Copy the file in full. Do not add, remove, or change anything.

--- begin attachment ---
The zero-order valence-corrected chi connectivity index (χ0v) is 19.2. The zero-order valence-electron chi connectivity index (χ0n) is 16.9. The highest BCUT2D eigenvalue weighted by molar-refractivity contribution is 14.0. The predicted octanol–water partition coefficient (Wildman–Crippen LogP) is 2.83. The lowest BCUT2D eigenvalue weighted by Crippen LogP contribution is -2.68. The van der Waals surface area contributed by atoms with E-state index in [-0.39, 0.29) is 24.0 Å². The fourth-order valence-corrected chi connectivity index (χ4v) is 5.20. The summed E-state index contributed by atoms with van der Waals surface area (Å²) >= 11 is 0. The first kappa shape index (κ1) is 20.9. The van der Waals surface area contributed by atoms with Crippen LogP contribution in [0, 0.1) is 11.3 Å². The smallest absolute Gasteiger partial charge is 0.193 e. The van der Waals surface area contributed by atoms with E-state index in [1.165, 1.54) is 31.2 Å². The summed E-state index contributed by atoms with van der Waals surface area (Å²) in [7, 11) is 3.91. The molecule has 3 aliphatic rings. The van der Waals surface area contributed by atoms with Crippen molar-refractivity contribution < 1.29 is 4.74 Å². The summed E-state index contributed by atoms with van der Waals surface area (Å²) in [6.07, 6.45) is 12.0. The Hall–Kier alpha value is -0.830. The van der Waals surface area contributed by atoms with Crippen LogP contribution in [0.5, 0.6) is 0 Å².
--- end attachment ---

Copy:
The zero-order valence-corrected chi connectivity index (χ0v) is 19.2. The zero-order valence-electron chi connectivity index (χ0n) is 16.9. The highest BCUT2D eigenvalue weighted by molar-refractivity contribution is 14.0. The predicted octanol–water partition coefficient (Wildman–Crippen LogP) is 2.83. The lowest BCUT2D eigenvalue weighted by Crippen LogP contribution is -2.68. The van der Waals surface area contributed by atoms with E-state index in [-0.39, 0.29) is 24.0 Å². The fourth-order valence-corrected chi connectivity index (χ4v) is 5.20. The summed E-state index contributed by atoms with van der Waals surface area (Å²) >= 11 is 0. The first kappa shape index (κ1) is 20.9. The van der Waals surface area contributed by atoms with Crippen LogP contribution in [0, 0.1) is 11.3 Å². The smallest absolute Gasteiger partial charge is 0.193 e. The van der Waals surface area contributed by atoms with E-state index in [1.165, 1.54) is 31.2 Å². The summed E-state index contributed by atoms with van der Waals surface area (Å²) in [7, 11) is 3.91. The molecule has 3 aliphatic rings. The van der Waals surface area contributed by atoms with Crippen molar-refractivity contribution < 1.29 is 4.74 Å². The summed E-state index contributed by atoms with van der Waals surface area (Å²) in [6.07, 6.45) is 12.0. The Hall–Kier alpha value is -0.830. The van der Waals surface area contributed by atoms with Crippen LogP contribution in [0.5, 0.6) is 0 Å².